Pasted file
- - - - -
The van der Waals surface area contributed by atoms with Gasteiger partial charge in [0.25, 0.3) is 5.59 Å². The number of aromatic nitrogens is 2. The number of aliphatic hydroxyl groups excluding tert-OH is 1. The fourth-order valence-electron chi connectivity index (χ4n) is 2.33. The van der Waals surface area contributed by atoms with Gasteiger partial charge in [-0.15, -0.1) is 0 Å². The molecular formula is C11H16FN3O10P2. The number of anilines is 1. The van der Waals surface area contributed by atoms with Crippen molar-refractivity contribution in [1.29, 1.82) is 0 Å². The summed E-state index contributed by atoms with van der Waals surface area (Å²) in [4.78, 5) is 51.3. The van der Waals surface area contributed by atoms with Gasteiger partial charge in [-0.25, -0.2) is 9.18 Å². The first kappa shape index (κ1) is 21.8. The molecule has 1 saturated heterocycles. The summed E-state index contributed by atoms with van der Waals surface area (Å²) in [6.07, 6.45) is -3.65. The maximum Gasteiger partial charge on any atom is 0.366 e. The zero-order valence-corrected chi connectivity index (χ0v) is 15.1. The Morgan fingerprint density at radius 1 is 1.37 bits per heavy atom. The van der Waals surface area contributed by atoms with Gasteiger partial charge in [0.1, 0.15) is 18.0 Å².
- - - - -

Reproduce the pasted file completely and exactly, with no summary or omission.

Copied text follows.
The van der Waals surface area contributed by atoms with Gasteiger partial charge in [0.25, 0.3) is 5.59 Å². The number of aromatic nitrogens is 2. The number of aliphatic hydroxyl groups excluding tert-OH is 1. The fourth-order valence-electron chi connectivity index (χ4n) is 2.33. The van der Waals surface area contributed by atoms with Gasteiger partial charge in [-0.15, -0.1) is 0 Å². The molecular formula is C11H16FN3O10P2. The number of anilines is 1. The van der Waals surface area contributed by atoms with Crippen molar-refractivity contribution in [1.29, 1.82) is 0 Å². The summed E-state index contributed by atoms with van der Waals surface area (Å²) in [4.78, 5) is 51.3. The van der Waals surface area contributed by atoms with Gasteiger partial charge in [-0.25, -0.2) is 9.18 Å². The first kappa shape index (κ1) is 21.8. The molecule has 1 saturated heterocycles. The summed E-state index contributed by atoms with van der Waals surface area (Å²) in [6.07, 6.45) is -3.65. The maximum Gasteiger partial charge on any atom is 0.366 e. The zero-order valence-corrected chi connectivity index (χ0v) is 15.1. The Morgan fingerprint density at radius 1 is 1.37 bits per heavy atom. The van der Waals surface area contributed by atoms with Gasteiger partial charge in [0.1, 0.15) is 18.0 Å².